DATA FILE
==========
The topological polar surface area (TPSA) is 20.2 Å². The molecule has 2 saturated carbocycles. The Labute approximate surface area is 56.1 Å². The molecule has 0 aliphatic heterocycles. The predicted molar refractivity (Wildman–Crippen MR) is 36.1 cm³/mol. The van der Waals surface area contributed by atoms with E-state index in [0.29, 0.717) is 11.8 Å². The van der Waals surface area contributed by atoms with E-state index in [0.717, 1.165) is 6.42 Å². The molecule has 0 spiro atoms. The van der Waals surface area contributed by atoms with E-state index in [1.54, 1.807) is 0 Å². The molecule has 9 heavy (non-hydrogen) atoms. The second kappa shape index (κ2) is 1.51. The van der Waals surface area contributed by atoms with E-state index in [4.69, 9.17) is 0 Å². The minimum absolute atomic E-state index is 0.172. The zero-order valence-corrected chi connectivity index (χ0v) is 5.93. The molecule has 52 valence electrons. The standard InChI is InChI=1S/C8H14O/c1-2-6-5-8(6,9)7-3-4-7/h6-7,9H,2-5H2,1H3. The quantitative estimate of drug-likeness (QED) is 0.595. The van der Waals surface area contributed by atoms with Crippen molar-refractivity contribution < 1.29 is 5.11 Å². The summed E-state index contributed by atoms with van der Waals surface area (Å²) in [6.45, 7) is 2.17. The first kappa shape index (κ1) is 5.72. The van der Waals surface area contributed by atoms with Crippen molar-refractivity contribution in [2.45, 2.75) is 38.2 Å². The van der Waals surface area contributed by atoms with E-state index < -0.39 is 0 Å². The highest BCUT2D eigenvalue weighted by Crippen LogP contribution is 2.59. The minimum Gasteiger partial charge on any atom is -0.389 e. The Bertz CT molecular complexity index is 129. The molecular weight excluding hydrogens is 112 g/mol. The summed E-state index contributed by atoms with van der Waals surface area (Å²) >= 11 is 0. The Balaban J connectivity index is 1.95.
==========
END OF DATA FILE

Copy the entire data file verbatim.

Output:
The topological polar surface area (TPSA) is 20.2 Å². The molecule has 2 saturated carbocycles. The Labute approximate surface area is 56.1 Å². The molecule has 0 aliphatic heterocycles. The predicted molar refractivity (Wildman–Crippen MR) is 36.1 cm³/mol. The van der Waals surface area contributed by atoms with E-state index in [0.29, 0.717) is 11.8 Å². The van der Waals surface area contributed by atoms with E-state index in [0.717, 1.165) is 6.42 Å². The molecule has 0 spiro atoms. The van der Waals surface area contributed by atoms with E-state index in [1.54, 1.807) is 0 Å². The molecule has 9 heavy (non-hydrogen) atoms. The second kappa shape index (κ2) is 1.51. The van der Waals surface area contributed by atoms with E-state index in [4.69, 9.17) is 0 Å². The minimum absolute atomic E-state index is 0.172. The zero-order valence-corrected chi connectivity index (χ0v) is 5.93. The molecule has 52 valence electrons. The standard InChI is InChI=1S/C8H14O/c1-2-6-5-8(6,9)7-3-4-7/h6-7,9H,2-5H2,1H3. The quantitative estimate of drug-likeness (QED) is 0.595. The van der Waals surface area contributed by atoms with Crippen molar-refractivity contribution < 1.29 is 5.11 Å². The summed E-state index contributed by atoms with van der Waals surface area (Å²) in [6.45, 7) is 2.17. The first kappa shape index (κ1) is 5.72. The van der Waals surface area contributed by atoms with Crippen molar-refractivity contribution in [2.45, 2.75) is 38.2 Å². The van der Waals surface area contributed by atoms with E-state index < -0.39 is 0 Å². The highest BCUT2D eigenvalue weighted by Crippen LogP contribution is 2.59. The minimum Gasteiger partial charge on any atom is -0.389 e. The Bertz CT molecular complexity index is 129. The molecular weight excluding hydrogens is 112 g/mol. The summed E-state index contributed by atoms with van der Waals surface area (Å²) >= 11 is 0. The Balaban J connectivity index is 1.95.